Summary: A sermon for the 14th Sunday after Pentecost, Proper 18
14th Sunday after Pentecost [Pr. 18] September 6, 2009 “Series B”
Grace be unto you and peace, from God our Father and from our Lord Jesus Christ. Amen.
Let us pray: Dear Heavenly Father, in the person of Jesus the Christ, you came among us to reveal your redeeming grace, and that in Christ, your kingdom is present and open to us. Through the power of your Holy Spirit, grant us a deeper appreciation for your saving grace and empower us to share your love and compassion with those around us. This we ask in Christ’s holy name. Amen.
Our Gospel lesson for this morning contains two healing stories, and they can’t be more strikingly different. In fact many of the commentaries that I read on our text, lamented the church’s decision to pair them together as a single lesson. Yet, it is not as if these stories were pulled from two different sections of Mark’s Gospel. So if Mark chose to contrast these two healing stories, perhaps we should examine them in context as well.
Jesus leaves the familiarity of Galilee, and travels to the region of Tyre, presumably to gain some rest, which the people of Galilee made it difficult for him to achieve. Yet even in this foreign region, Jesus could not go unrecognized as the prophet with healing powers. And so, it didn’t take long for this Gentile woman of Syrophoenician origin to come to Jesus, fall at his feet and beg him to heal her daughter.
But this woman is an outsider. In fact, as one of the commentaries put it, “She was a triple outsider. She is Syrian in nationality, Greek in religion, and female in sex. On top of that, she was outspoken, which meant that she also offended the gender bias that women were to keep silent in the presence adult males, especially a rabbi. She was about as far from the God of Israel that you could get at that time.” End quote [Gail Ramshaw, New Proclamation, 2003]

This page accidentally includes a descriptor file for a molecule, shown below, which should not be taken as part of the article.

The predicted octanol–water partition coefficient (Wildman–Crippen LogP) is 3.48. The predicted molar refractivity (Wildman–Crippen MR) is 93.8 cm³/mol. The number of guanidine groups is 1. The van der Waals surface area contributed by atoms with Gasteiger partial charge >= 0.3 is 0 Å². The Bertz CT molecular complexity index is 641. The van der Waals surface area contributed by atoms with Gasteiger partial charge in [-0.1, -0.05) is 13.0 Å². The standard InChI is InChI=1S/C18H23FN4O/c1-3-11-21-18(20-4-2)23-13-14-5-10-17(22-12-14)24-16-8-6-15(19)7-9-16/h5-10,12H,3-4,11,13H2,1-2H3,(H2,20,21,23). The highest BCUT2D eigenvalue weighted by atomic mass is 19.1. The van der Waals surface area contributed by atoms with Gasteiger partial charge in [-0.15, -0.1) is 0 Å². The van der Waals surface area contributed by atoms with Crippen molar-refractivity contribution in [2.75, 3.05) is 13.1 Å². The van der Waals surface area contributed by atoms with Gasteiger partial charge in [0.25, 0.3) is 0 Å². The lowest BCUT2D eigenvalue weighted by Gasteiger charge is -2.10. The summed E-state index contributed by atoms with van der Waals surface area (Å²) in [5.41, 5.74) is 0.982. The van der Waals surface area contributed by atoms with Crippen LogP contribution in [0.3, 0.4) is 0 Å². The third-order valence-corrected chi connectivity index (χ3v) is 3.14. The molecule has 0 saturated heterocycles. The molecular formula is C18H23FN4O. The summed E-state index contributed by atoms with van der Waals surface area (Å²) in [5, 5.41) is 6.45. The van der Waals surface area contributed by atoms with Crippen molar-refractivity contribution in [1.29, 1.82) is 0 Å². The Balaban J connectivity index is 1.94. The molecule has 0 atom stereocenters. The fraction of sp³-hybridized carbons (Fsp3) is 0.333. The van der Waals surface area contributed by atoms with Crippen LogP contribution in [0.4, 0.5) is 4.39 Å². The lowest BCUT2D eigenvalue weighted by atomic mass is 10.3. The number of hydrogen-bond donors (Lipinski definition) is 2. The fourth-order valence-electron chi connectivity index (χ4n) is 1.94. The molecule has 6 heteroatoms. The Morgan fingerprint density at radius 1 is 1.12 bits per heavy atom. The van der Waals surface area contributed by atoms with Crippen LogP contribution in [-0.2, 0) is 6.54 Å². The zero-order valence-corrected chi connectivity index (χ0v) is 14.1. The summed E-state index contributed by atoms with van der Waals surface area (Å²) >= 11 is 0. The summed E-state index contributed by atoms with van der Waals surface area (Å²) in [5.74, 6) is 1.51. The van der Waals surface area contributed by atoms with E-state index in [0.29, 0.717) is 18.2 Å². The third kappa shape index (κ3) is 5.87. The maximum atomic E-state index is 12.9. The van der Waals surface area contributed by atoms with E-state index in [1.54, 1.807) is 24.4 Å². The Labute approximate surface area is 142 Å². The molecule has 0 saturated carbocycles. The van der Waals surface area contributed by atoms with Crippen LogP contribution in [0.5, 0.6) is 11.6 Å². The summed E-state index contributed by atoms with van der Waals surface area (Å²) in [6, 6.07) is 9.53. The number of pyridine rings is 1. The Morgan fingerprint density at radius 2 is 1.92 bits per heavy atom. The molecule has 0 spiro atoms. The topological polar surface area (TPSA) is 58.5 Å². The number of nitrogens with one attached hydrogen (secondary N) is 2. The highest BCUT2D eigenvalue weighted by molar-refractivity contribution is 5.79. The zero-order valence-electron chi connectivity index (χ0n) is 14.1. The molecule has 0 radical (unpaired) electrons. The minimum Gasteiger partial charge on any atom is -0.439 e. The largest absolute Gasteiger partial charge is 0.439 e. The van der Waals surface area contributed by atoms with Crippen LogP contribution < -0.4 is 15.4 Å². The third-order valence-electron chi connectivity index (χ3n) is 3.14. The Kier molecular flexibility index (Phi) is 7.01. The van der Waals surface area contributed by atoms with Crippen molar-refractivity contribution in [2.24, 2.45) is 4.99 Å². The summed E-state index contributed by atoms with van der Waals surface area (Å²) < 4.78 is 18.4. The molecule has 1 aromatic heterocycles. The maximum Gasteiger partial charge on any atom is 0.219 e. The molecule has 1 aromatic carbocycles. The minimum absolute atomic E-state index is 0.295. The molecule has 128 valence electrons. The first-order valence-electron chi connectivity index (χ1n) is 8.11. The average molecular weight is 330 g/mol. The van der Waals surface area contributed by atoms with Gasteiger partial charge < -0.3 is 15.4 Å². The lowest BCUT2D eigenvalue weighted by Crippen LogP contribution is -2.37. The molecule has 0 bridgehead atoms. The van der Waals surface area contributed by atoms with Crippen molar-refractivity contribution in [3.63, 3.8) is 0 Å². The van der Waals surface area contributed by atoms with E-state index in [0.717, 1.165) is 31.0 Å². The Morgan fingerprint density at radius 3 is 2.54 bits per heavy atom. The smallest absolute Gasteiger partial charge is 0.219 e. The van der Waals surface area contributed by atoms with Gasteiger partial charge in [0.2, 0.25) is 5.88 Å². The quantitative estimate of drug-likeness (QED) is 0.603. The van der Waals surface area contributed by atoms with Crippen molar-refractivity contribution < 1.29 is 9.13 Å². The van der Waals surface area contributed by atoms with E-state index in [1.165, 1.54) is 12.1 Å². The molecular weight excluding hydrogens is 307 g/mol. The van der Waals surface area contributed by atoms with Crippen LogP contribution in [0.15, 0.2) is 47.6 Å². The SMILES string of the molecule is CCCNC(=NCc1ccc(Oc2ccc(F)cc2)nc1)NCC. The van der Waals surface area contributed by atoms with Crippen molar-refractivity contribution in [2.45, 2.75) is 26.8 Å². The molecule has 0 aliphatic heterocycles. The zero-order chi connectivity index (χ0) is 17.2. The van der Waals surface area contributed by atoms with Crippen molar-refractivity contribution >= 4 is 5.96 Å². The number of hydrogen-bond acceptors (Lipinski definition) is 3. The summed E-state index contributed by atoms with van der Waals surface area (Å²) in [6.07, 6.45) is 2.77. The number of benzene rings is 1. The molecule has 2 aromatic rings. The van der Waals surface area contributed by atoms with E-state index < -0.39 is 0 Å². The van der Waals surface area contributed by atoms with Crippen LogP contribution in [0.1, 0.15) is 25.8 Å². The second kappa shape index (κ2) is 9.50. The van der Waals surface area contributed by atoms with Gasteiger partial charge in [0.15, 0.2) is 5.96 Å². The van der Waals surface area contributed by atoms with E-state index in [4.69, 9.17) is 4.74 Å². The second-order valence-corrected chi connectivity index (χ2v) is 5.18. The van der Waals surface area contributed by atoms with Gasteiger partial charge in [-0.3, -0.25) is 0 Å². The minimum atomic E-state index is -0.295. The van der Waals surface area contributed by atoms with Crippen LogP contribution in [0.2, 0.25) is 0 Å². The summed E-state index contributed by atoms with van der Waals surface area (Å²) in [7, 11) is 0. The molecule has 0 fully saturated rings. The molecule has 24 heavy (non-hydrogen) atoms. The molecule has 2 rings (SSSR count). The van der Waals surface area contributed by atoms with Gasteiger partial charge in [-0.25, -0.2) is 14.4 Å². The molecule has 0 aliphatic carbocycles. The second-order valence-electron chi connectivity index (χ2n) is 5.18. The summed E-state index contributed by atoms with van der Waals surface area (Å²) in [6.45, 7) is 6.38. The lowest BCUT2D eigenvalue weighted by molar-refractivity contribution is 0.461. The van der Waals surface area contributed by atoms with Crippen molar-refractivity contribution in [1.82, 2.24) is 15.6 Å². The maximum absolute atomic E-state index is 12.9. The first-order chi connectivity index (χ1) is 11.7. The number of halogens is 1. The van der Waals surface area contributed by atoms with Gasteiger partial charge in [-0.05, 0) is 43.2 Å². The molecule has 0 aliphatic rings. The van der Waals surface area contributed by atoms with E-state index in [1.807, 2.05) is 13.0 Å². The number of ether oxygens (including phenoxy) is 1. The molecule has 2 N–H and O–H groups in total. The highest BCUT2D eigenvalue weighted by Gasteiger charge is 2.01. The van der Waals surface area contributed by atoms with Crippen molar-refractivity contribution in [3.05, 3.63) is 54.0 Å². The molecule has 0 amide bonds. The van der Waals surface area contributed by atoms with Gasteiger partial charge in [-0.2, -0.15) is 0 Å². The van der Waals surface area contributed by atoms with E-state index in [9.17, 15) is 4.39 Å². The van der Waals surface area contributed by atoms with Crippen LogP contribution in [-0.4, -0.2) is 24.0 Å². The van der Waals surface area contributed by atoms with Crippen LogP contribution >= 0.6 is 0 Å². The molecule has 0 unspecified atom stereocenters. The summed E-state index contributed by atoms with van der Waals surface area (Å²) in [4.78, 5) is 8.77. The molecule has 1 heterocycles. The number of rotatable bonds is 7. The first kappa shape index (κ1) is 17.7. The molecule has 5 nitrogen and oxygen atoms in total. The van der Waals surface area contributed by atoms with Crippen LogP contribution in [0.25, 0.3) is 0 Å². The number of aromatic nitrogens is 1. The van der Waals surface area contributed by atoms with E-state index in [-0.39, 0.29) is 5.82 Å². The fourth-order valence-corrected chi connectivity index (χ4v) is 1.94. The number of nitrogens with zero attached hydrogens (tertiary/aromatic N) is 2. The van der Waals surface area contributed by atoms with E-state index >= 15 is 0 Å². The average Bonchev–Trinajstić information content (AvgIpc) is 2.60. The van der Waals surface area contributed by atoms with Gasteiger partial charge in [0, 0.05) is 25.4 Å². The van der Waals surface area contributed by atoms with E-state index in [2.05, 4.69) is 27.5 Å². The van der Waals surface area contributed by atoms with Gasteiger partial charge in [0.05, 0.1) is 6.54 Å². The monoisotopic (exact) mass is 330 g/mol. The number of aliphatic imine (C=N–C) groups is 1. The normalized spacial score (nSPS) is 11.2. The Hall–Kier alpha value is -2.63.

Now we come to the troubling part of this story. Jesus refuses to heal this woman’s daughter, not only because she was an Israelite, not only because she was of a different religion, not only because she was an outspoken woman. Jesus goes even further, and insults this woman and her people. He says, “Let the children be fed first, for it is not fair to take the children’s food and throw it to the dogs.”
Here, we encounter one of those situations that just naturally tugs at our modern-day, Christian image of Jesus as this really nice, serene, loving redeemer who is the friend of everybody. Perhaps it is a reminder of the fact that Jesus was truly human. He was tired, in need of rest, and had his rest interrupted by this outsider. So he snapped, and referred to her with the common slur that many in Israel used to refer to the Gentiles. It is not fair to give what belongs to Israel to the dogs.
But this woman would not be deterred. She took Jesus’ slur upon herself, and in desperation, retorted, “Sir, even the dogs under the table eat the children’s crumbs.” And upon hearing those words, Jesus had a change of heart. He said to the woman, “For saying that, you may go – the demon has left your daughter.” And when the woman returned home, she found her daughter healed.